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exception: for there never was a year since the flood in which there was no harvest throughout the world. To understand the promise of God's engaging never to afAict any particular nation, or number of nations, with famine, is to make it universal as to place, as well as uninterrupted in respect to time; and this would go to insure a harvest to the sluggard who refuses to sow.
Prov. xxvi. 4. Answer not a fool according to his folly,
lest thou also be like unto him. Prov. xxvi. 3. Answer a fool according to his folly, lest
he be wise in his own conceit.
A "fool,” in the sense of Scripture, means a wicked man, or one that acts contrary to the wisdom that is from above, and who is supposed to utter his foolishness in speech or writing. Doubtless, there are diferent descriptions of these characters; and some may require to be answered, while others are best treated with silence. But the cases here seem to be one: both have respect to the same character, and both require to be answered. The whole difference lies in the manner in which the answer should be given. The terms, “according to his folly," in the first instance, means in a foolish manner, as is manifest from the reason given; “lest thou also be like unto him." But in the second instance they mean, in the manner which his folly requires. This also is plain from the reason given, “est he be wise in his own conceit.” A foolislı speech is not a rule for our imitation; nevertheless our answer must be so framed by it, as to meet and repel it.
Both these proverbs caution us against evils to which we are not a little addicted; the first, that of saying and doing to others as they say and do to us, rather than as we would they should say and do; the last, that of suffering the cause of truth or justice to be run down, while we from a love of ease, stand by as unconcerned spectators.
The first of these proverbs is exemplified in the answer of Moses to the rebellious Israelites; the last in that of Job to his wife. It was a foolish speech which was addressed to the former: “Would God, that we had died when our brethren died before the Lord! And why have ye brought up the congregation of the Lord into this wilderness, that we and our cattle should die there?" Unhappily, this provoked Moses to speak unadvisedly with his lips; saying, “Hear now, ye rebels; must we fetch you water out of this rock?” This was answering folly in a foolish manner, which he should not have done; and by which the servant of God became but too much like them whom he opposed. It was also a foolish saying of Job's wife, in the day of his distress: “Curse God, and die!” Job answered this speech, not in the manner of it, but in the manner which it required. “What, shall we receive good at the hand of God; and shall we not receive evil?" In all the answers of our Savior to the scribes and pharisees, we may perceive that he never lost the possession of his soul for a single moment; never answered in the manner of his opponents, so as to be like unto them: but neither did he decline to repel their folly, and so to abase their self-conceit.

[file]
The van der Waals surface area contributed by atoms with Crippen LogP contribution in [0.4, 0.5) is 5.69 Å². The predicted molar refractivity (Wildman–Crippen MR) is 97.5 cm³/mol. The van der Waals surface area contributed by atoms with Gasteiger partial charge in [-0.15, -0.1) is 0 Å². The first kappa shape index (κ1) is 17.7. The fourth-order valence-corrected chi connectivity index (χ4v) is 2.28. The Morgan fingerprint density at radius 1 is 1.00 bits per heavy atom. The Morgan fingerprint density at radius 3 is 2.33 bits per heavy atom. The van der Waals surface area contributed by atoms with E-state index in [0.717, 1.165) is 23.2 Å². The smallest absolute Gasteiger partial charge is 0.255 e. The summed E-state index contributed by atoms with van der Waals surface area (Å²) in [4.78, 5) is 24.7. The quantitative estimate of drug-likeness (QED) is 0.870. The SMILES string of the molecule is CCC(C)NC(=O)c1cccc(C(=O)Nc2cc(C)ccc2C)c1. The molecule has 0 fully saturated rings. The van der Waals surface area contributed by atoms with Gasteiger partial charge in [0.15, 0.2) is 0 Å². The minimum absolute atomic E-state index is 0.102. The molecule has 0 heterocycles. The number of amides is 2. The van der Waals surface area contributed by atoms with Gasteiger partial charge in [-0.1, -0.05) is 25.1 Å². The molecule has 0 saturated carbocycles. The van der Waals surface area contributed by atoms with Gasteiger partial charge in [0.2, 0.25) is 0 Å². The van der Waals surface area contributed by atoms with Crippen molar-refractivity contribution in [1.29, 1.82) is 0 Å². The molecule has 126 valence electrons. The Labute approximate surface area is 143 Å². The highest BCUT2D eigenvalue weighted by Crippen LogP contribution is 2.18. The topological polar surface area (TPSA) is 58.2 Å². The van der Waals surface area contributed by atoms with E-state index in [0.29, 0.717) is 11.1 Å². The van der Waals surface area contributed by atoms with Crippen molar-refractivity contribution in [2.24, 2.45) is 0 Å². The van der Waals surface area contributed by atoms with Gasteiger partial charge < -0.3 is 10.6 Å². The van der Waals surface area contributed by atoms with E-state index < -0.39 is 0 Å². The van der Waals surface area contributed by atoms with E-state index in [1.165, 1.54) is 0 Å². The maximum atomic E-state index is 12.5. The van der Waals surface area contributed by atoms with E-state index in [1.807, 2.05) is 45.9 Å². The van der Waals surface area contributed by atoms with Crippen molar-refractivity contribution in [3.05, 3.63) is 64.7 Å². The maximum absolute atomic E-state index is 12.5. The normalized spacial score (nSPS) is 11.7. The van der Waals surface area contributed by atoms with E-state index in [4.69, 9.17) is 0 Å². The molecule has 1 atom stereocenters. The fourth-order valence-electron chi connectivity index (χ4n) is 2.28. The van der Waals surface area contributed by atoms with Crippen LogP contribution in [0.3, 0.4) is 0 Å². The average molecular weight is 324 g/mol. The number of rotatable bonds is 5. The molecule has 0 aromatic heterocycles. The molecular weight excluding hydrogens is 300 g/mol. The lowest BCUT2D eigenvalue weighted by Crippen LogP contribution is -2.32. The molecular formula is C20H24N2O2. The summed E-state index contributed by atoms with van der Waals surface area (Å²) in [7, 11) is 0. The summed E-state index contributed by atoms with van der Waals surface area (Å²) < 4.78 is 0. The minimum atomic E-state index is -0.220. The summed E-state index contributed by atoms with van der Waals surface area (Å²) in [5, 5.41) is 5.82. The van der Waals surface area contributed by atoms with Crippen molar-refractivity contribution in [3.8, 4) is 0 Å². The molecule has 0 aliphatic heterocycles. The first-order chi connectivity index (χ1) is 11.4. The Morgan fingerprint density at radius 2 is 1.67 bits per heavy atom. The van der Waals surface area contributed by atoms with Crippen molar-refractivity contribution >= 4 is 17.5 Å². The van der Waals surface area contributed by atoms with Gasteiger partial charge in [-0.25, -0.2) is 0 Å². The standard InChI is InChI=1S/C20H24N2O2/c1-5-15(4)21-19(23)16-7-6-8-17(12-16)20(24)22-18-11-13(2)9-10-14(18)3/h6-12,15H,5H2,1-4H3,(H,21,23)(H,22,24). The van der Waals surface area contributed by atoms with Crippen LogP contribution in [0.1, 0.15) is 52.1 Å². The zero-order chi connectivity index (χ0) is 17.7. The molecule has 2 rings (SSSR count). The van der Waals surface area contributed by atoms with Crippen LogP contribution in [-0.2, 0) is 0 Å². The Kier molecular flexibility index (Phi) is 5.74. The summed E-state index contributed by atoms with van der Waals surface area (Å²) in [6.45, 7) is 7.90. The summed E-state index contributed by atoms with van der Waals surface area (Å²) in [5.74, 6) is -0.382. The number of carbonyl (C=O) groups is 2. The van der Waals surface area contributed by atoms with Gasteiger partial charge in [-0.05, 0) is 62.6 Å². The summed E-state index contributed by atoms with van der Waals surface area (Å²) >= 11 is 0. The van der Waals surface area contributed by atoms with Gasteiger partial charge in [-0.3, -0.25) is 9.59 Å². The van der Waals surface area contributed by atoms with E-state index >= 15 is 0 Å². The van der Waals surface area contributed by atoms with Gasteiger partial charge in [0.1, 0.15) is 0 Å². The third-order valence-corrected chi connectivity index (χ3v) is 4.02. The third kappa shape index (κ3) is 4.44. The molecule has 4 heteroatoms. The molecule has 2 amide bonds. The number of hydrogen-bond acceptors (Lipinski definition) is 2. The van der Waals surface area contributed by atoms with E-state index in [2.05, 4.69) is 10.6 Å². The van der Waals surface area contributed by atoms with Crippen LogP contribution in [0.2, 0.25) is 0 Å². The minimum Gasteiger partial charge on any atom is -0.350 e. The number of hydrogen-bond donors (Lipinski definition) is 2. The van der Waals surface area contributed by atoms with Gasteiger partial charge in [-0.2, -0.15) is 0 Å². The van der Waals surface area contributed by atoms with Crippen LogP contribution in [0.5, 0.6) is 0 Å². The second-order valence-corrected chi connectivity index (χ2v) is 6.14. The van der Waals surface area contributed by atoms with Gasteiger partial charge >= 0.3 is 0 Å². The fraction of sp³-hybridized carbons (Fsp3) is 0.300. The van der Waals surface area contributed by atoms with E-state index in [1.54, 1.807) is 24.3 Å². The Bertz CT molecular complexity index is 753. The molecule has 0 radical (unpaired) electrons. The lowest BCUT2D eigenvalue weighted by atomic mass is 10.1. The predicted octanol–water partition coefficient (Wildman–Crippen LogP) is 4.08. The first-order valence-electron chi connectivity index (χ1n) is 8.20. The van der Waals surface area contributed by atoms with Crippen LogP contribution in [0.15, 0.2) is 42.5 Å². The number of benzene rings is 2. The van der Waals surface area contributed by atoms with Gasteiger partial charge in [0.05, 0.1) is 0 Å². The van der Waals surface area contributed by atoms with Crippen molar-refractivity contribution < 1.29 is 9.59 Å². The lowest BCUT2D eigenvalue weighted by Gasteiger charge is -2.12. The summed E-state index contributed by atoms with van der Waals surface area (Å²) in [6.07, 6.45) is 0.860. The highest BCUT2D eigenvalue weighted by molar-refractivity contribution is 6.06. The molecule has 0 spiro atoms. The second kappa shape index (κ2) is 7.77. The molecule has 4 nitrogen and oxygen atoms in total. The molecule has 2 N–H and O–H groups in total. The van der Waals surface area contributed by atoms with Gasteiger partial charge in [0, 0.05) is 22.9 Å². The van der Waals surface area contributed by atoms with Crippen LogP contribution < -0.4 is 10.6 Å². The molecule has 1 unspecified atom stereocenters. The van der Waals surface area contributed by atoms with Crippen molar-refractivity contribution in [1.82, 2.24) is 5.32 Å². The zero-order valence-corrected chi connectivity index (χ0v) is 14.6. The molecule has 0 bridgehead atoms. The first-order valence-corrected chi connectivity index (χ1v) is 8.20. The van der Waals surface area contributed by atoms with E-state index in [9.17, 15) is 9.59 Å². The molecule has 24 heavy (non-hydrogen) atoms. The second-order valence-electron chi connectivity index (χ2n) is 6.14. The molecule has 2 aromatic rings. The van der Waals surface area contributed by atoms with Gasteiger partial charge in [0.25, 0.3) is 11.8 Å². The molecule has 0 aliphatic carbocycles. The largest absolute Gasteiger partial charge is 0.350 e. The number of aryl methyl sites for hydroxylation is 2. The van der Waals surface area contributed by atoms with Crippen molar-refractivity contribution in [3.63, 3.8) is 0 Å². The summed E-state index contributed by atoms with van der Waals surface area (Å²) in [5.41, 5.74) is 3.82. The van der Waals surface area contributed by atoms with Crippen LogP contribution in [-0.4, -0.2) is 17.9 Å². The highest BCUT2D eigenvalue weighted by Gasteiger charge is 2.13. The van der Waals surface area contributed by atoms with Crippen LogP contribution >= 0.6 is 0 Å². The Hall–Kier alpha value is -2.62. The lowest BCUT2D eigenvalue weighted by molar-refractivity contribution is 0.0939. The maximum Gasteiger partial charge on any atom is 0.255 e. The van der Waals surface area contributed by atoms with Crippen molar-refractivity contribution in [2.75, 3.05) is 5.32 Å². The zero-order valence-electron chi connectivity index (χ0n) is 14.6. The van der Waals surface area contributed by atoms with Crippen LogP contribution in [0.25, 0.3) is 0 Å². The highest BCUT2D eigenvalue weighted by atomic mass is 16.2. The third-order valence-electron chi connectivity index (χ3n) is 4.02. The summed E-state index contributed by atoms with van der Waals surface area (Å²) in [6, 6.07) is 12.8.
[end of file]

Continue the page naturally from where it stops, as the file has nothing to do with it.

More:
Gal. ii. 16. By the works of the law shall no flesh liv.
ing be justified. James ii. 21. Was not Abraham, our father, justified
Paul treats of the justification of the ungodly, or the way in which sinners are accepted of God, and made heirs of eternal life. James speaks of the justification of the godly, or in what way it becomes evident that a man is approved of God. The former is by the righteousness of Christ: the latter is by works. The former of these is that which justifies: the latter is that by which it appears that we are justified. The term justification in the first of these passages is taken in a primary sense: in the last it is taken in a secondary sense only, as in Matt. xi. 19, and other places.